[Python-Dev] When should pathlib stop being provisional?
rosuav at gmail.com
Tue Apr 5 20:02:30 EDT 2016
On Wed, Apr 6, 2016 at 9:45 AM, Guido van Rossum <guido at python.org> wrote:
> On Tue, Apr 5, 2016 at 4:13 PM, Chris Angelico <rosuav at gmail.com> wrote:
>> On Wed, Apr 6, 2016 at 9:08 AM, Alexander Walters
>> <tritium-list at sdamon.com> wrote:
>>> * pathlib should be improved (specifically by making it inherit from str)
>> I'd like to see this specific change settled on in the PEP, actually.
>> There are some arguments on both sides, and some hybrid solutions
>> being proposed, and it looks to be an important enough issue to people
>> for there to be an answer somewhere. It seems to come down to a
>> sloppiness vs strictness concern, I think, but I'm not sure.
> This does sound like it's the crucial issue, and it is worth writing
> up clearly the pros and cons. Let's draft those lists in a thread
> (this one's fine) and then add them to the PEP. We can then decide to:
> - keep the status quo
> - change PurePath to inherit from str
> - decide it's never going to be settled and kill pathlib.py
> (And yes, I'm dead serious about the latter, rather Solomonic option.)
Summarizing from memory to get things started.
Inheriting from str makes it easier for code to support pathlib
without really caring about the details.
NOT inheriting from str forces code to be aware that it's working with
a path, in the same way that text and bytes are fundamentally
different things, and the Unicode string doesn't inherit from the byte
string, nor vice versa.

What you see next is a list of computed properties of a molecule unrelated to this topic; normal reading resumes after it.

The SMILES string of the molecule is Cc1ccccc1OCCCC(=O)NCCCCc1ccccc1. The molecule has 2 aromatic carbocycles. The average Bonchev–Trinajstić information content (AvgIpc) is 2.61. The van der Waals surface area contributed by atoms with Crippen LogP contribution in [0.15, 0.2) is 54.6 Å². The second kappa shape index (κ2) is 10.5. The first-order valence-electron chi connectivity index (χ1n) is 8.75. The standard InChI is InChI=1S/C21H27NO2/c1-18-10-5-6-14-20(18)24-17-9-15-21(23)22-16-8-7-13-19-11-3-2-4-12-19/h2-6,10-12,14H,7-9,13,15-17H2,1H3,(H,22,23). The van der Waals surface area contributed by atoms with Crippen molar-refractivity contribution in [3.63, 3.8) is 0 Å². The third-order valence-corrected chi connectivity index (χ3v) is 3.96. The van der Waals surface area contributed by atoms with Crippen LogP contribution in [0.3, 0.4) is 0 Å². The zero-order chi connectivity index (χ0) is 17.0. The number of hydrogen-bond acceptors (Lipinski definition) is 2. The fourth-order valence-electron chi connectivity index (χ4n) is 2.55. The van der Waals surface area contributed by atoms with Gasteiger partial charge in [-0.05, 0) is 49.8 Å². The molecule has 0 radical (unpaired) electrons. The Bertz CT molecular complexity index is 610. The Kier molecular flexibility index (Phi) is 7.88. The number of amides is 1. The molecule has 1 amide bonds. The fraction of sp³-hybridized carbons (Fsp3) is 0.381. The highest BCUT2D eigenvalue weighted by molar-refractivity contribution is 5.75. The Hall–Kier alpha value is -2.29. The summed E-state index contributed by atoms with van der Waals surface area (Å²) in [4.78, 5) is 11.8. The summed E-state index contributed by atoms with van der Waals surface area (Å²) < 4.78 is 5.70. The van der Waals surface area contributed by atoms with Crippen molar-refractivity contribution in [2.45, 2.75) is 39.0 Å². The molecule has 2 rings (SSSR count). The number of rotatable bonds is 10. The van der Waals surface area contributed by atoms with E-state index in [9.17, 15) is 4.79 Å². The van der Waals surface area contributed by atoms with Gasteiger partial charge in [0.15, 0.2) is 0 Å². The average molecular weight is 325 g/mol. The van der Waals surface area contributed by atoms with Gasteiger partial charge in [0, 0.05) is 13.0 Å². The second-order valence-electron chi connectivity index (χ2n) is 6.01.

If a few crucial built-in functions support Path objects (notably
open() and a handful of os.* functions), the bulk of stdlib support
will be easy (sometimes trivial) to implement.
Paths are [or are not] fundamentally different from strings. <-- argued point
Paths might be backed by Unicode text, and might be backed by bytes.
Should a Path be able to be implicitly constructed from either?
Should there be some sort of "Path literal"? <-- possibly a completely
separate question, to be resolved after this one
How should .. be handled? Can you canonicalize a Path?
Can Path handle URIs as well as file system paths?
My personal view on the text/bytes debate is that a path is
fundamentally a human concept, and consists therefore of text. The
fact that some file systems store (at the low level) bytes and some
store (I think) UTF-16 code units should be immaterial; path
components exist for people. We can smuggle unrecognized bytes around,
but ultimately, those bytes came from characters at some point - we
just don't know the encoding. So a Path object has no relationship
with bytes, only with str.
Whether a Path is fundamentally "a text string that uses slashes to
separate components" or "a tuple of path components" is up for debate.
Both make a lot of sense, and I'm somewhat inclined to the latter
view; it allows for other forms of path component, such as an open
directory (for statat/openat etc), or a special thing representing
"current directory" or "root directory".
More information about the Python-Dev